Like everything these days, the value of studying history is debated. And, hey—that’s okay. Despite some quivering pleas, division isn’t always bad. One camp says the reason we study history is actually for our future. Understanding the past will give us a working model for our trajectory. Another view is the intrinsic value of knowing as much as we can about our past. It’s good to know, plain and simple. A third synthesizes these two; knowing our past has worth for its own sake, but this knowledge also helps us recognize patterns to follow, avoid, etc. in the present.

Can it possibly be argued there isn’t an attack on history these days? The ahistorical trend in the USA is all the more appalling because it seems to be growing like a twittering tumor. Ahistorical can mean a few things too. Chief among them; lobbing trinkets from the past that aren’t true, or—and I’d argue far worse—not caring about the facts at all. Its feelings that matter, damn it! And chances are mine are offended!

The latter fits our era, at least on the popular scale, one that has come to be coined the Post-Fact World. As per usual, feeding this beast are the usual suspects hailing from both sides of the outdated, binary paradigm of Left/Right politics.

The real “party” to adhere to—to get the membership card and rally behind—the party of truth, fact, fairness, and reason. . . wherever those ideals take us. And if we dry then mold these ideals out of the current muck it’s easy to see from a mile away how often one will be forced to cross party lines from time to time.

And in this, as always, fits the military class—the veteran class—the warrior class.

Pulitzer-prize winning Guns, Germs, and Steel is no light lunch. This puppy could kill someone if dropped off a tall building. For those looking for a read requiring some saddled devotion, this book holds more explanatory power for the “fate of human societies” than just about anything else out there. And interestingly enough, all these tiny little pleas about racial supremacy, or white villainy, or rather sad misunderstandings about a number of statues—Guns, Germs, and Steel puts a nice muzzle on literally both factions currently frothing at the mouth.

Military readership seems to fall into several categories; war accounts (the there I was types), warfare how-to’s (picture that SEAL fanboy quoting The Book of Five Rings on Instagram while showing the kickass lotus tattoo on his hand while awkwardly holding a Glock 19) and the history of warfare (e.g. your uncle with the Charles Darwin beard reading about Fort Sumter on his porch). But one category seems to be the big dog, in that all others orbit it in some fashion. While the three can and do intersect, all three are inescapably linked to military history.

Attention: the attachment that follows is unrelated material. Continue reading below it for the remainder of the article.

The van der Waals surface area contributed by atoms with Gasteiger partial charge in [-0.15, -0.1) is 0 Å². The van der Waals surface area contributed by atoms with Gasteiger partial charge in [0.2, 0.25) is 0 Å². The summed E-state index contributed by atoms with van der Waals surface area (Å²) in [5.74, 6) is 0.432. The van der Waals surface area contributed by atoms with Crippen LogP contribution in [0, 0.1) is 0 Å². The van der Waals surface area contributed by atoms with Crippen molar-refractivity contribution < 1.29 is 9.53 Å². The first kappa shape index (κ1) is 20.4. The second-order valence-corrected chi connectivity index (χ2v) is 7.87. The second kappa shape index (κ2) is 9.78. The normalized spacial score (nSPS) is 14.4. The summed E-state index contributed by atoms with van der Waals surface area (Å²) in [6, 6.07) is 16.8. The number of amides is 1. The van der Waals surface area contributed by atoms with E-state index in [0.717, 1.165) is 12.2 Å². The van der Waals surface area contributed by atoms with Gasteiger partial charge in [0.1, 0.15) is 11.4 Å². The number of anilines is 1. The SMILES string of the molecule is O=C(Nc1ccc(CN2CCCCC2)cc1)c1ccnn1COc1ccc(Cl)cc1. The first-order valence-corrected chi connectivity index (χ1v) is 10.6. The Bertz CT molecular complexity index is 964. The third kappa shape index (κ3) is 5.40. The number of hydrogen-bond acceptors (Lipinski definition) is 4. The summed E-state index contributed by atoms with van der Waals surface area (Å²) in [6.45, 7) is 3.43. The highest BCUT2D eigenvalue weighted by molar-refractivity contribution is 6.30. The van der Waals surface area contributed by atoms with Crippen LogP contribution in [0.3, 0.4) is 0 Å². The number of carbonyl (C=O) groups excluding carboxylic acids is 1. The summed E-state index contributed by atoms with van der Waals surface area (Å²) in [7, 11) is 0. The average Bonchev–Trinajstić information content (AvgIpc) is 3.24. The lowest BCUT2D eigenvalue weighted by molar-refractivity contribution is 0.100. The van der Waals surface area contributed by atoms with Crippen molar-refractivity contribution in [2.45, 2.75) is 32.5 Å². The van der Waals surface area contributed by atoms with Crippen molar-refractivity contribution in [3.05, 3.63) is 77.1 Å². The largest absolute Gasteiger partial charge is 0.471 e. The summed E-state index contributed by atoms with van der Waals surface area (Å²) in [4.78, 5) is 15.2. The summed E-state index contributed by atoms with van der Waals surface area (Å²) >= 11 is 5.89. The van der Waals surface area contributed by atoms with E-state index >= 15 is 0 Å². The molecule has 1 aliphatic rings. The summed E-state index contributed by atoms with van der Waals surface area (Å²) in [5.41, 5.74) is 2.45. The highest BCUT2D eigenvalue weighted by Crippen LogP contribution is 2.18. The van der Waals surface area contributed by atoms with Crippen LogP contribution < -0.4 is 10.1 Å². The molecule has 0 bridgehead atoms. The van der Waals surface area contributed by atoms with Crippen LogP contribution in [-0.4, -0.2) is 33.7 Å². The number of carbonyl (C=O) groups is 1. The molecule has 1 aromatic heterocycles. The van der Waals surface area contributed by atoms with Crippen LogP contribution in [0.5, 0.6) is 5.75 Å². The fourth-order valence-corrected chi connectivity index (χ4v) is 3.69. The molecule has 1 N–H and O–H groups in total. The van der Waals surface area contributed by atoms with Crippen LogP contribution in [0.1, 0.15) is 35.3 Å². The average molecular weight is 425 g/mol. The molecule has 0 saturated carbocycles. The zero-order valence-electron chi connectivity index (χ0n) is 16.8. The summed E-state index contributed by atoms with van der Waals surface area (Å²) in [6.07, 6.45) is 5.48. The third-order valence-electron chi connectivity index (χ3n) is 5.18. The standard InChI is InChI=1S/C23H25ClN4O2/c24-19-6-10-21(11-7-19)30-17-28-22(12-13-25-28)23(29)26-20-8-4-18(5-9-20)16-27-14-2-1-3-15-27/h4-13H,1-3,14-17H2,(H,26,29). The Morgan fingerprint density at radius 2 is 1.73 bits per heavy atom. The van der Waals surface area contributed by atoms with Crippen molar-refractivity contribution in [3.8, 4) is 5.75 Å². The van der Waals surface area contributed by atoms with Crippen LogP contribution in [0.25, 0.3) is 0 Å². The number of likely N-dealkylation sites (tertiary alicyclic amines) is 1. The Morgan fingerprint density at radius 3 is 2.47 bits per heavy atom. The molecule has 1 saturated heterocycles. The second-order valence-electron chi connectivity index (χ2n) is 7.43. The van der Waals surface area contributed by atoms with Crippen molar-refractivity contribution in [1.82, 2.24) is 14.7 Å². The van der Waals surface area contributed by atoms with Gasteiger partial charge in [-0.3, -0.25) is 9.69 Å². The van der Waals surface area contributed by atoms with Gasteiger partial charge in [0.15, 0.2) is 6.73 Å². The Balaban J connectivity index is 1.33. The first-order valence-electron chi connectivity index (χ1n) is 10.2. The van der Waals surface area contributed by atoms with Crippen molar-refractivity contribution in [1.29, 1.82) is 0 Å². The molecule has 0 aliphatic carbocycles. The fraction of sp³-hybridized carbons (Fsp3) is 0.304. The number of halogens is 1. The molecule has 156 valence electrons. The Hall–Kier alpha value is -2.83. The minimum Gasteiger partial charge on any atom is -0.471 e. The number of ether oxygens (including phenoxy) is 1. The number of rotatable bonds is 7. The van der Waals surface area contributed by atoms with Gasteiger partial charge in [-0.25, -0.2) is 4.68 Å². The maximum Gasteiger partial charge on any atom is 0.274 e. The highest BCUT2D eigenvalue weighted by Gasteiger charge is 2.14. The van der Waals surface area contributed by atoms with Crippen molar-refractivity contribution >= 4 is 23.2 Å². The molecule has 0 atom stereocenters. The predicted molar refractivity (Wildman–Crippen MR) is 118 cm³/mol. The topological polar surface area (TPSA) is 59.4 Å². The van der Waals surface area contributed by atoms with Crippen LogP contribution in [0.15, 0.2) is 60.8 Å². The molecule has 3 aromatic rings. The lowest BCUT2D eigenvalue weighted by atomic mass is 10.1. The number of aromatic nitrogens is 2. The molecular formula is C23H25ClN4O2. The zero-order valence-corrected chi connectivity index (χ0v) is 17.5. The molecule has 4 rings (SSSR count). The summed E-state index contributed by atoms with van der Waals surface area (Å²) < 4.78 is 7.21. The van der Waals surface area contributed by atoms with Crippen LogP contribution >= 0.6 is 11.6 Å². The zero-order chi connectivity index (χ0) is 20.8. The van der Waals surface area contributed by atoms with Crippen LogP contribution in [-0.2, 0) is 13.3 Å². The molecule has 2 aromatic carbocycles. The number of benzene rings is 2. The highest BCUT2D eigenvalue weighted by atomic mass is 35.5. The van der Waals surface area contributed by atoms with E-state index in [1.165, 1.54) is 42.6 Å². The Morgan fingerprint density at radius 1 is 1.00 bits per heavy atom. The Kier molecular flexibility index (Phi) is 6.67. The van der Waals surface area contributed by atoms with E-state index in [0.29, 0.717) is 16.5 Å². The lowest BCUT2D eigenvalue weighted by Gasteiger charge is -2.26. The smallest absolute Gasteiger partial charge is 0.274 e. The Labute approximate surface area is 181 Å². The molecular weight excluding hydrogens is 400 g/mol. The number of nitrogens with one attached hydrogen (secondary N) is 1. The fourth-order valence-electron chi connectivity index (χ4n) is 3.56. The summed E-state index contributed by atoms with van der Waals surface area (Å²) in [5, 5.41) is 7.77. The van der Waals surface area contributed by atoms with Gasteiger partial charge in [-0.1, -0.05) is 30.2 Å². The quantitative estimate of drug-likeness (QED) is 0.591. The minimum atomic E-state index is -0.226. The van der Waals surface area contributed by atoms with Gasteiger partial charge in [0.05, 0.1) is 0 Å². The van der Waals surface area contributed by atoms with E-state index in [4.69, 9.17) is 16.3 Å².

Military history is rarely about who did what and with what equipment. For those who look for it, there are economic, religious, and in this case striking anthropological and geographic explanations for not only why belligerents fought, but why the result came out as is.

While there is no shortage of redundancy, this is probably necessary considering the breadth and depth of the content. For instance, there is about 50 pages alone explaining how the domestication of plants lead up to further innovations that finally lead to conquest and booming cannons. Only real complaint from the peanut gallery is the string of editorials that pander to our sthenstive political climate (but hey—it did win the Pulitzer. Don’t hate the player hate the game, I guess).

Beyond these slight issues, Guns, Germs, and Steel appeals to the history of war in an illuminating way. Rather than who was victorious over who (though, that’s in there too), we learn explanations for the disparity between peoples at crucial moments on the timeline, asymmetric clashes and in the wake of such how our present landscape was shaped.

It’s been my experience many minds in our brood hold a lot of curiosity. Some more than others, of course. So for those on the farther end of that spectrum if you’re feeling froggy and want to learn about land-dwelling crocodiles in prehistory Australia, why a company size element of Spaniards mopped the floor with a division size Mesoamerican army, or how a particular species of wheat helped one empire rise and another fall, check out this tome. You’ll get more than you bargained for. *Then don’t be afraid to quote passages to our contemporaries who so desperately need it.

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David Rose (AKA Mr. Blonde)
David Rose is the author of such works as No Joy and most recently dark fantasy’s Amden Bog. He holds a postgraduate degree in applied uselessness— a. k. a. philosophy—from the London School of Economics. He lives in Orlando.